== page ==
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    Welcome to TVEH

    At the Toronto Veterinary Emergency Hospital,
    our dedicated team of veterinary professionals
    takes pride in caring for animals in need.

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    State-of-the-art Facility

    Toronto Veterinary Emergency Hospital
    is a full service referral and 24-hour emergency facility
    committed to excellence in patient care.

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    Keep your pet safe and healthy

    Our staff of experienced veterinary professionals
    is dedicated to providing the best possible care
    and treatment for your pet.

21 Rolark Drive, Scarborough, Ontario, Canada M1R 3B1 | Phone: 416-247-VETS (8387) | Toll Free: 1-888-593-7068







Toronto Veterinary Emergency Hospital | 24 Hour Pet Medical Center

Driving from Seattle, it will take 1 day 13 hours to reach our clinic (in current traffic).
Click here to get directions.

TVEH is a state-of-the-art veterinary emergency and referral hospital that delivers expert care and treatment 24 hours a day, 7 days a week. Our entire staff of veterinary professionals is 100% dedicated to providing leading edge medical care for your pet. TVEH is pleased to serve the entire Greater Toronto Area and surrounding districts, including Durham, Peel, York and Halton regions.

Located at 21 Rolark Drive in Scarborough, TVEH offers a wide range of services including Surgery, Internal Medicine, Neurology, Cardiology, Rehabilitation and Diagnostic Imaging. Our ICU, staffed by Critical Care specialists, is open at all times for seriously ill or injured dogs and cats.

Urgent care for your pet may be needed at any hour, and our Emergency Department's experienced veterinarians are on duty around-the-clock providing emergency care. If needed, our board-certified specialists are on call after-hours for emergency surgeries and procedures.

Our doctors, technicians and hospital staff are committed to providing excellent, compassionate care for you and your pet. As pet owners ourselves, we understand the unique bond between people and pets and strive to uphold that special relationship.

Please explore our website to learn more about specific services available at TVEH.


March 26th 2014
Autoimmune Hemolytic Anemia in Dogs

Anemia is not a specific disease but rather is a symptom of some other disease process or condition. Anemia is a medical term referring to a reduced number of circulating red blood cells (RBC’s), hemoglobin (Hb), or both. Autoimmune Hemolytic Anemia is a disease that occurs when the patient destroys its own red cells.

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March 26th 2014
Anemia in Dogs

Anemia is a medical term referring to a reduced number of circulating red blood cells (RBCs), hemoglobin (Hb), or both. It is not a specific disease but rather is the result of some other disease process or condition.

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March 26th 2014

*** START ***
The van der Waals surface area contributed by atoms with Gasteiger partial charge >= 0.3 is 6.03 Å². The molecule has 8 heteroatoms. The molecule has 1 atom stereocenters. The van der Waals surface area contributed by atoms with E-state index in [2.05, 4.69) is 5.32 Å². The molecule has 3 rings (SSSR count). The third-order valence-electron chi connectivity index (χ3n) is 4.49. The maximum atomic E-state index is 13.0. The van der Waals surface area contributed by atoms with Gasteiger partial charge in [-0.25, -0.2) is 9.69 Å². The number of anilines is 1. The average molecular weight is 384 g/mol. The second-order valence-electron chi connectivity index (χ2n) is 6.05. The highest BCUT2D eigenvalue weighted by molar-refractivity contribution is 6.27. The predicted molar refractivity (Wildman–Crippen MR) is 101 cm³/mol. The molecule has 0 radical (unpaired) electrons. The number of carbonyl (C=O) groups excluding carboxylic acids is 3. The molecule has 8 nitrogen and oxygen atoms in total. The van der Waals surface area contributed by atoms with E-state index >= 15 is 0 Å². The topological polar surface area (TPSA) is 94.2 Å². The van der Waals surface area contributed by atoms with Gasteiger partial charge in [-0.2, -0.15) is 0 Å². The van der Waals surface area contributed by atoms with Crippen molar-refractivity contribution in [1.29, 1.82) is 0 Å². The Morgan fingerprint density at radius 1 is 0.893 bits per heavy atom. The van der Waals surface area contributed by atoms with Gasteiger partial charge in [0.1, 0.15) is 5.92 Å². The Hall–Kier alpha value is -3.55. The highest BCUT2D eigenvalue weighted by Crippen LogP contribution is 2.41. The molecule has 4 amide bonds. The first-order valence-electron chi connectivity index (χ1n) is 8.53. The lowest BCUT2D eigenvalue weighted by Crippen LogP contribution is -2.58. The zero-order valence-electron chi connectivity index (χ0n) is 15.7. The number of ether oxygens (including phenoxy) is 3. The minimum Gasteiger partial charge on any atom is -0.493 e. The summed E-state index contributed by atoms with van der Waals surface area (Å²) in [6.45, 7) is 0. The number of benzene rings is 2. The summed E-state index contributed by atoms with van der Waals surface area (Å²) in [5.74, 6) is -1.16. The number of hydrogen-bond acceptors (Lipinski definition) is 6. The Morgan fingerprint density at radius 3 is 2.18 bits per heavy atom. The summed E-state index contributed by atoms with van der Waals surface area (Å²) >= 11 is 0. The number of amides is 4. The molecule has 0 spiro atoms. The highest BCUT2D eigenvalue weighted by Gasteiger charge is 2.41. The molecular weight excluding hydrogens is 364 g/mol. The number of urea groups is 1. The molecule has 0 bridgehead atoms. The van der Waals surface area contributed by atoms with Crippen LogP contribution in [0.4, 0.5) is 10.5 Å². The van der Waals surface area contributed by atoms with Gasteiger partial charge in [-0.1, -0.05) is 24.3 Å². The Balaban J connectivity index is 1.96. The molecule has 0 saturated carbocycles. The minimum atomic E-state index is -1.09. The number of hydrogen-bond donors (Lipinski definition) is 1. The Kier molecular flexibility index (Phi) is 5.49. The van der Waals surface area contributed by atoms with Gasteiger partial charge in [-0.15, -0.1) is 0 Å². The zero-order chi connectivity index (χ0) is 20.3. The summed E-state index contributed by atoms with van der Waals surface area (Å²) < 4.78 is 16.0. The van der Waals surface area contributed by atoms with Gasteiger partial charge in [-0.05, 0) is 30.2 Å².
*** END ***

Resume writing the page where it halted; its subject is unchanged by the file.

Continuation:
Cystitis and Lower Urinary Tract Disease in Cats

Cystitis is a general term referring to inflammation in the urinary bladder. The term cystitis does not imply a specific underlying cause.

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March 26th 2014
Cruciate Ligament Rupture in Dogs

The word cruciate means "to cross over" or "form a cross." The cruciate ligaments are two bands of fibrous tissue located within each knee joint. They link the femur and tibia (the bones above and below the knee joint) so that the knee works as a hinged joint.

March 26th 2014
Addison's Disease - Testing

Addison's disease (or hypoadrenocorticism) is caused by a decreased production of two hormones from the adrenal gland. These hormones are cortisol (a stress hormone) and aldosterone (a mineralocorticoid hormone that regulates the body's water balance through its effects on sodium and potassium).

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March 16th 2014
Acetaminophen (Tylenol) Poisoning in Dogs & Cats

Relatively small doses of acetaminophen (a single pill or even a small piece of a pill) can be toxic or deadly to any animal species (cats, dogs, ferrets, birds, pigs, primates, and many others).

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March 16th 2014
Chylothorax in Cats

Chylothorax is a relatively rare condition in cats in which lymphatic fluid or chyle accumulates in the pleural cavity. The pleural cavity is the space between the lungs and the inner lining of the chest wall.

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March 16th 2014
Bite Wounds

Estimates suggest that dog bite wounds account for about ten percent of the traumatic injuries that veterinarians see on a routine basis.
Dog bites can cause significant injury to the skin and soft tissues.

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March 16th 2014
Chocolate Poisoning in Dogs

Chocolate is toxic to dogs. While not often fatal, chocolate ingestion can result in significant illness, depending on the amount and type of chocolate ingested.

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March 12th 2014
Luxating Patella

The patella, or "kneecap," is normally located in a groove on the end of the femur, or thighbone. The term luxating means "out of place" or "dislocated". Therefore, a luxating patella is a kneecap that moves out of its normal location.

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